April 19, 2005.
Appeal from a judgment of the Court of Claims (S. Michael Nadel, J.), entered on or about September 20, 2004. The judgment, insofar as appealed from, awarded claimant simple interest at the rate of 11% on the value of the approriated property on August 1, 1985 for the period from 1985 to 1994, and awarded it 9% interest on that amount for the period from 1994 to 2000.
Rosenberg Estis, P.C., New York City ( Gary M. Rosenberg and Jeffrey Turkel of counsel), for appellant.
Eliot Spitzer, Attorney General, Albany ( Patrick Barnett-Mulligan and Peter H. Schiff of counsel), for respondent.
Before: TOM, J.P., SULLIVAN, ELLERIN and NARDELLI, JJ., concur.
OPINION OF THE COURT
Over a decade ago, it was determined that the Legislature's enactment of chapter 940 of the Laws of 1984 constituted a regulatory taking by the State of apartment building units leased to Lenox Hill Hospital for sublease to the hospital's employees ( see Manocherian v. Lenox Hill Hosp., 84 NY2d 385). Claimant was among the apartment owners to which the holding was applicable. When claimant then brought the present action, the Court of Claims determined that claimant was entitled to an award of compensation for the taking, pursuant to the Just Compensation Clause of the United States and New York State Constitutions (US Const 5th Amend; NY Const, art I, § 7 [a]). On appeal, the Court of Appeals held that just compensation must include the interest claimant would have earned on the sale proceeds had the taking not occurred, calculated from the time of the taking ( 99 NY2d 43, 48). The question that has now arisen in this lengthy litigation, one of first impression in this state, is whether a nine-year delay in obtaining just compensation warrants an award of compound rather than simple interest to the aggrieved property owner.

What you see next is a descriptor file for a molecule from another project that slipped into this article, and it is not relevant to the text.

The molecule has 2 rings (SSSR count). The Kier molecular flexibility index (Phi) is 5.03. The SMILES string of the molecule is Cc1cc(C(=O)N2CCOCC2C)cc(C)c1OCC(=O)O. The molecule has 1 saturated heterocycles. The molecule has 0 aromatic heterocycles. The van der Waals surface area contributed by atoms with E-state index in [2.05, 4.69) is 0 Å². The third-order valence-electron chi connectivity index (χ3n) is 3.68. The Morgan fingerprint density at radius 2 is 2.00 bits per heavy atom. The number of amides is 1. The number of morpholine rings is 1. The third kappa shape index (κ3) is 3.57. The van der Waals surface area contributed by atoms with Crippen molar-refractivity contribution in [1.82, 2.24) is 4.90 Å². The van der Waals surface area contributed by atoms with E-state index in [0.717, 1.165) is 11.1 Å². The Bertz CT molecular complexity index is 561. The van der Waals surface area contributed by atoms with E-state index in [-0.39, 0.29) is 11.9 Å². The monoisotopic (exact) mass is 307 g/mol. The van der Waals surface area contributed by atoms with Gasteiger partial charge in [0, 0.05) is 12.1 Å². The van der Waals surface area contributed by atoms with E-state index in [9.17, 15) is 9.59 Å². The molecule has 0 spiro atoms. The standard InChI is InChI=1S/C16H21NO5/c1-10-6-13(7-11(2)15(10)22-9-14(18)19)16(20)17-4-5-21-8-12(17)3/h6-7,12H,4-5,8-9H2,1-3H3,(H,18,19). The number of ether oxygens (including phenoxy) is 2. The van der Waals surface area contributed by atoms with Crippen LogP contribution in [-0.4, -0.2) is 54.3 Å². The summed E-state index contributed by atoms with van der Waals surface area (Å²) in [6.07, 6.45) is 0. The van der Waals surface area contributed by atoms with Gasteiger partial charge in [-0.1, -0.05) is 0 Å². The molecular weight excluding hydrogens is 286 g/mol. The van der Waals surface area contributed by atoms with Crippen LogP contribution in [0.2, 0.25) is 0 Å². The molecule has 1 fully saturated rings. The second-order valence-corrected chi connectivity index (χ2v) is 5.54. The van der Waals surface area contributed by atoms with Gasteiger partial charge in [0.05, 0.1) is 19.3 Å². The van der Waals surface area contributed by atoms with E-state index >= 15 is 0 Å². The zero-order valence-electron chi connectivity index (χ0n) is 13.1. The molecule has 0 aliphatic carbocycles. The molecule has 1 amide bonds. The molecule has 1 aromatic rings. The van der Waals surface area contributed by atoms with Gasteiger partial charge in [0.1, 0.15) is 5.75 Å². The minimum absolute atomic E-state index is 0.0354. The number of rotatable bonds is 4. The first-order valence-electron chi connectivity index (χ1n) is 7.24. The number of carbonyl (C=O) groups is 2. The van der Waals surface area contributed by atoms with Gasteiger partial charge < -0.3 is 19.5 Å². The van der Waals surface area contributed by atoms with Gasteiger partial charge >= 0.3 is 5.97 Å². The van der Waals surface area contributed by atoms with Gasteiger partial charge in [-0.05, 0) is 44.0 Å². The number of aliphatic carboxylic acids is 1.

As explained by the Court of Appeals ( id. at 44-45), claimant was the owner of a 163-unit apartment building located at 520 East 81st Street in Manhattan. The building was converted to condominium ownership in 1981, and Lenox Hill Hospital, the primary lessee of 39 rent-stabilized apartments in the building which it in turn subleased to hospital employees, declined to purchase its units. Claimant therefore remained the owner of those units. Although the Omnibus Housing Act, enacted in 1983 (L 1983, ch 403), prohibited rent-stabilized tenants from subletting for more than two years out of a four-year period preceding the termination of the sublease, or without the landlord's permission (Rent Stabilization Law [Administrative Code of City of NY] § 26-511 [c]  [f]; Real Property Law 226-b), Lenox Hill continued to sublet its 39 apartments yearly. Accordingly, claimant began to terminate the Lenox Hill leases, the last of which would have expired and been subject to termination on July 31, 1985.